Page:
Accordingly, as Annie strives to transition from assistant calendar editor to full-time writer, she locks horns with Savage analogue Gabe (John Cameron Mitchell), an aging Gen-X cool kid who monologues defensively over how he supports “the whole female empowerment schtick” because he “kind of invented it in the ’90s.” Whenever Annie pitches him another story about life as a fat woman, he rolls his eyes. That perspective doesn’t seem relevant or interesting to him.

Gabe is one of the many men in Annie’s life who underestimate her, and one of the two most prominent. The other is her sort-of boyfriend, Ryan (Luka Jones), who summons her to his crappy apartment mid-day by texting her “Fuck?” and then once they’re done, makes her exit down the back stairs so his roommates don’t see her. It’s Ryan’s terrible treatment of Annie that eventually spurs her to realize that she has to make some changes to her life.

Over the course of season one, Annie tries to train herself to like herself

“There’s like a certain way that your body’s supposed to be, and I’m not that,” she tells her roommate Fran (Lolly Adefope, doing a lot with a tiny role) in the first episode. That’s why she puts up with Ryan, Annie says, because she thought that “maybe if I was just sweet enough, and nice enough, and easy-going enough, with any guy, that that would be enough for someone.” She hates saying it out loud, she adds, but it’s “the kind of stuff that’s fucking going through my head all the time.”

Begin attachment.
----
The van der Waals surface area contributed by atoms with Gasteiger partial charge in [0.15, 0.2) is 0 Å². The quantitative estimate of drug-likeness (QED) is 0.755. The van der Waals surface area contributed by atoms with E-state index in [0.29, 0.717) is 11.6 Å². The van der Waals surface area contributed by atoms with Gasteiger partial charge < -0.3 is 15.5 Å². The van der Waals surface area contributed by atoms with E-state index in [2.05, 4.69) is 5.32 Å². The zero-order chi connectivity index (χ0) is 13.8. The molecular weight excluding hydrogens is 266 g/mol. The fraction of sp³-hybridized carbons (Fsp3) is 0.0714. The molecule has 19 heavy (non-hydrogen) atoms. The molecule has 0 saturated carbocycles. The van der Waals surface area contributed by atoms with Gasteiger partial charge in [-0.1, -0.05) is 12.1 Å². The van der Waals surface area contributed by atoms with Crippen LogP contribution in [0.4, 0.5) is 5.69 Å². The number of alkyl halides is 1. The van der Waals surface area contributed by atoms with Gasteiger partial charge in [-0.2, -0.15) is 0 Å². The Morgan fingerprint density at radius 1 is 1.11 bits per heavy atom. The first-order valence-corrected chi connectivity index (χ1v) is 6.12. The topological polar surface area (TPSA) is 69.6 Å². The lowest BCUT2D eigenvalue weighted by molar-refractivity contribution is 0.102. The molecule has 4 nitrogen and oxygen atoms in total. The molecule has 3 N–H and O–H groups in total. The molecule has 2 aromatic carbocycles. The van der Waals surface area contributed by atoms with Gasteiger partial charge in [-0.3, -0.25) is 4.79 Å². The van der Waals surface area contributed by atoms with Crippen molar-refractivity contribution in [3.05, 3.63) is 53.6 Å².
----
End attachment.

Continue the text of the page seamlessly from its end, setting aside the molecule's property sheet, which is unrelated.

“Okay, well then we need to make sure that it’s not going through your head all the time,” Fran replies. “We need to untrain you from thinking of yourself in such a brutal way.”

So over the course of the rest of the show, Annie sets out to retrain herself: to demand respect at work and in her love life, to allow herself to take up space in the world.

As she does so, she occasionally overcorrects. Transitioning from a passive doormat into a confident human being comes with growing pains, and for Annie, confidence more than once blurs into selfishness. She makes her mother cry; she ignores Fran and Fran’s problems. (She also commits some pretty flagrant violations of journalistic ethics, and it’s never entirely clear whether in the world of Shrill those are supposed to be horrifying or no big deal.)

Always at the core of the show is the toxic, twisted relationship between Annie and the people who hate her for existing. In the season finale, Shrill suggests that relationship is laced with poisonous intimacy. When Annie acquires a troll follower who calls her a fat pig in the comments section of everything she writes, she’s furious — but she’s also a little bit flattered to have someone care so profoundly and exclusively about her that they are devoted to reading her every word.

In counterpoint to that twisted relationship is Annie’s evolving relationship with herself. That’s where the tenderness that is fundamental to this show’s ethos comes into play. Fundamentally, Shrill is the story of Annie learning to become gentle with herself, to take the niceness she directs to the rest of the world and learn how to direct it towards herself.

Shrill will launch on Hulu on Friday, March 15.